Religion – Been doing a bunch of research on Judaism lately. I was raised in a religious household, but kind of left it behind as I grew older. I’ve been trying to get back to my heritage and learn about my tradition. I’m even learning Hebrew again. I was almost fluent when I was younger, since I started learning it in preschool, but I’ve forgotten a lot of it over the years. I remember the alphabet and how to read it, but not a lot of the grammar and syntax anymore. I can understand a few words here and there, but not anywhere close to where I used to be. It’s such a beautiful language too and it would be a shame to not relearn it.

Education – I really want to go back to school and get my degree. I’ve been thinking about it for a long time now, and I’ve decided that it’s time. I really want to finish up as much schooling as I can before I settle down and have a family (even though that’s a long way off). Now I just have to figure out what I’m going to study!

Meaning & Consciousness – I know that’s kind of an abstract thing to say, but I’ve been wondering how human consciousness interprets and seeks out meaning in different things, language in particular. I remember when I was a little girl, I was baffled by the fact that I couldn’t look at something that was written without reading and understanding it. I would try to remember how the characters looked before I learned how to read to no avail. It’s really interesting to me how a mind will seek out meaning in the smallest things and relate them to the person’s experience. It seems as though human consciousness is hardwired to seek out meaning. To me, that proves the existence of a higher consciousness. Maybe that ties into spirituality, but I’m really in awe of the entire process. When you see meaning in everything, there’s no way to be unhappy with life.

Interior design – My walls are hospital white and none of my furniture matches, enough said!

Being self-taught, do you have any advice or tips you could give to those starting to learn Flash?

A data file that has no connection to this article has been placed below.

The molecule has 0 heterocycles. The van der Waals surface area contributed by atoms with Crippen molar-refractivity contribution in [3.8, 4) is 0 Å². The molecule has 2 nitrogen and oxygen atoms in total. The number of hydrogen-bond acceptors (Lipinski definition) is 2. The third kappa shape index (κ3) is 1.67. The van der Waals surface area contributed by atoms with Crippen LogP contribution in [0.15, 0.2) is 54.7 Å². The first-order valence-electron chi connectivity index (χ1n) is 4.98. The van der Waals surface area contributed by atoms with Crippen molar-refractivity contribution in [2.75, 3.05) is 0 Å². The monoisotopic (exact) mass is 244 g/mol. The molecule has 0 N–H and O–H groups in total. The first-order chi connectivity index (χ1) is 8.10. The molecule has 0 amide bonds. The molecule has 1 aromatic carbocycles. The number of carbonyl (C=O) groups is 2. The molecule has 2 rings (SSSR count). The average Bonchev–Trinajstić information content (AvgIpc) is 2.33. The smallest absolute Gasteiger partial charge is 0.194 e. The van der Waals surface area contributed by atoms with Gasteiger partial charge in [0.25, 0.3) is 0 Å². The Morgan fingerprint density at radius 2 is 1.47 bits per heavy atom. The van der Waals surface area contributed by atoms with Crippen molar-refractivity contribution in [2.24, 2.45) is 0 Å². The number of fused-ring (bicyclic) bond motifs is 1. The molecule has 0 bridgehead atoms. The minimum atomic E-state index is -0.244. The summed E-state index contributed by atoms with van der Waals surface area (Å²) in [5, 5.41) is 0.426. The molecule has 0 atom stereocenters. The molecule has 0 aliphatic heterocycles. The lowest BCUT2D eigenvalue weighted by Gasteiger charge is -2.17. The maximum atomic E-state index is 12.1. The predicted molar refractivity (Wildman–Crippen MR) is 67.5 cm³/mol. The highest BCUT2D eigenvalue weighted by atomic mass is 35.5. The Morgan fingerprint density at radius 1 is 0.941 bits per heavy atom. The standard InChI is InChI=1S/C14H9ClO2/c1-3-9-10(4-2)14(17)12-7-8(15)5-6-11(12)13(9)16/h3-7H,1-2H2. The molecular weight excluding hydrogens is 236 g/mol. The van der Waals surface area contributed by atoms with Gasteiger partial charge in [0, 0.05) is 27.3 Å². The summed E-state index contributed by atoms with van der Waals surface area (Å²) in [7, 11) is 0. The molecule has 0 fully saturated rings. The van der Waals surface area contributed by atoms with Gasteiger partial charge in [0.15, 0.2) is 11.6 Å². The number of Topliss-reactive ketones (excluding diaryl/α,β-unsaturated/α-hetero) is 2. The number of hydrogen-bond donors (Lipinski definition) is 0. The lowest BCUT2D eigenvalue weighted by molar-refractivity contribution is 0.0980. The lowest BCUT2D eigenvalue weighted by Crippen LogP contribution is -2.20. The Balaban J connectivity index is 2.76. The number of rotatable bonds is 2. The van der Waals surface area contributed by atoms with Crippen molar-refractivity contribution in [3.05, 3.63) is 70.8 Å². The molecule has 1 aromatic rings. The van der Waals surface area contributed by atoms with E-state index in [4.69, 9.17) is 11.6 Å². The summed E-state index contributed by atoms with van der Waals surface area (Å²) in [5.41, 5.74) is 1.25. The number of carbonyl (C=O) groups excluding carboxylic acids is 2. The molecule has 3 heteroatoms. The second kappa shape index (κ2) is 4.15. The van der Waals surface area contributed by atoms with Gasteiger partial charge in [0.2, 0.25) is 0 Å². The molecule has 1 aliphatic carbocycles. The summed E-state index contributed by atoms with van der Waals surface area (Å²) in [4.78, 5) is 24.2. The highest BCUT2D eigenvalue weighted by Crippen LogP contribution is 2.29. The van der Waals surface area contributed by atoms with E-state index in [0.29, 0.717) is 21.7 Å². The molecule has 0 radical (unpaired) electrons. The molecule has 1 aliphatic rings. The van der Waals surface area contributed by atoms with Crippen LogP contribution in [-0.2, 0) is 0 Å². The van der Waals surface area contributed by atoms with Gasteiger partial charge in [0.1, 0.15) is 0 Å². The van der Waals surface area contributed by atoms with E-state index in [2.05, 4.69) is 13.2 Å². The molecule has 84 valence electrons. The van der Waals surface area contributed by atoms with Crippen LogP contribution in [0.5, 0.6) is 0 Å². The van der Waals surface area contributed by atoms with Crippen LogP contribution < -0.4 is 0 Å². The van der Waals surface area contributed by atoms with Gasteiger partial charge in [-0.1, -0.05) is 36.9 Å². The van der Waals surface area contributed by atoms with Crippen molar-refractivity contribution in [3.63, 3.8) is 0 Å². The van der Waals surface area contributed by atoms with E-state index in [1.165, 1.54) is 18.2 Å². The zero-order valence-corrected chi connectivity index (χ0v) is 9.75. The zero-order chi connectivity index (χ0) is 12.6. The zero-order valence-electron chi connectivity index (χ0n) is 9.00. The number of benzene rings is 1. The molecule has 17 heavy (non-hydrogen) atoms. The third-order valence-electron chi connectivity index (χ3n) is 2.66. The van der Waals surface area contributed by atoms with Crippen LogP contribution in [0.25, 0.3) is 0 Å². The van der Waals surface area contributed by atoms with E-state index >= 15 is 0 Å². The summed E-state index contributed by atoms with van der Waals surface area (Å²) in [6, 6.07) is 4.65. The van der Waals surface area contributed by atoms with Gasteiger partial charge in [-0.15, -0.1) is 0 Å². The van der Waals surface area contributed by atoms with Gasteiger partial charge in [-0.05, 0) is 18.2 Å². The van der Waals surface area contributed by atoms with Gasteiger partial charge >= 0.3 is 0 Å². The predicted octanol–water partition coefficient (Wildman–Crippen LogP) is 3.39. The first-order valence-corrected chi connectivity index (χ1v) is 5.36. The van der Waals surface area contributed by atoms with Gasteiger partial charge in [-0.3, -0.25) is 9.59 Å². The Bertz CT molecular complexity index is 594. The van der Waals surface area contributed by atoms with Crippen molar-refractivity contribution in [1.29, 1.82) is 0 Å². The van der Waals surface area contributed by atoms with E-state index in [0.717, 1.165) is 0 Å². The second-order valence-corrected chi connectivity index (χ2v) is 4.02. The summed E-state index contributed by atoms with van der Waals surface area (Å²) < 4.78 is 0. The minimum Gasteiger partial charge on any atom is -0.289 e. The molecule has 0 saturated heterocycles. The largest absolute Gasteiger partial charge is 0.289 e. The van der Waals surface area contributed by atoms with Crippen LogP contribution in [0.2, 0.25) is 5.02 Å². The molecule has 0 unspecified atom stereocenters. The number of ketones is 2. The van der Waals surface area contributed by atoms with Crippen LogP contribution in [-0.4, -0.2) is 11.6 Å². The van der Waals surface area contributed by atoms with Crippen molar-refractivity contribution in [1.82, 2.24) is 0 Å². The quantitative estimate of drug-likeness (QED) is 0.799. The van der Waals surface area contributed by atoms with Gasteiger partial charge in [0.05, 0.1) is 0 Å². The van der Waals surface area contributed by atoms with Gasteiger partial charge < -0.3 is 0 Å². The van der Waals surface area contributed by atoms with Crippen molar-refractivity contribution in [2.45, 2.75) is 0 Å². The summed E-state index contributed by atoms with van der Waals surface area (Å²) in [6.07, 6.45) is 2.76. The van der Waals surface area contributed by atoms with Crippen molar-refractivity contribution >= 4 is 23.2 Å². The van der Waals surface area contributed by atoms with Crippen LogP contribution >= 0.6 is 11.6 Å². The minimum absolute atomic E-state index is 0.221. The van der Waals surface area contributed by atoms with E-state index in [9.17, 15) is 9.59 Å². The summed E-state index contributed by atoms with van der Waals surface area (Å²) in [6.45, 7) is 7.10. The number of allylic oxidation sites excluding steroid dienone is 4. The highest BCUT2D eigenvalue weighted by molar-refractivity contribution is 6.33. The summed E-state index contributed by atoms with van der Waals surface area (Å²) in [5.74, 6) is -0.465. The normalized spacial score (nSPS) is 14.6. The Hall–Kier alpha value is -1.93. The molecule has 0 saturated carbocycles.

Get involved in the community! Ask a question when you’re confused, but more importantly, try and answer all the questions you can. I’ve always found that teaching others is a wonderful way to learn yourself! Besides, it gets you karma points. Learn from what others have done in the past, and try to improve on their work. There’s no reason to rebuild the wheel, but things can always be improved. Share your source when you’re done so others can benefit from your learning process. Last but not least, RTFM cover to cover before you begin. It doesn’t matter if it doesn’t make sense or sink in right away. It’s not really important that you understand it the first time around, but rather that it’s in the back of your head when you’re working with Flash, and you’ll remember vaguely reading something that relates to what you’re doing and be able to find it in the help later.
It’s fantastic that a woman in her twenties has accomplished so much! What’s next for Jessica?
In the immediate future, I’m doing a big contract job for Microsoft that I’m super excited about. Going to be working with the team that makes my favorite piece of MS software, Encarta Encyclopedia! That should be a lot of fun! I’ll be saving my pennies and getting back into the classroom after that!
If you could say one thing to the goddesses out there, what would it be?
Keep on truckin’! It’s so important to have a big, representative group of all the Flash babes out there so when a little girl says to her mom, “Mommy, when I grow up I want to make things move!” Her mom can look to the FlashGoddess site and show her how many female Flash developers and designers are out there to inspire her to be great. There should be no reason for a girl to think that only boys are smart enough to do all the “confusing” technical things. Smart is sexy!

Thank you Jessica for taking the time out for the interview and for your invaluable contribution to the Flash community!

And thanks to the Flash Goddess members who assisted me in compiling the questions, CHILL, Galaxygoo, Kim, Kristin and Warangel!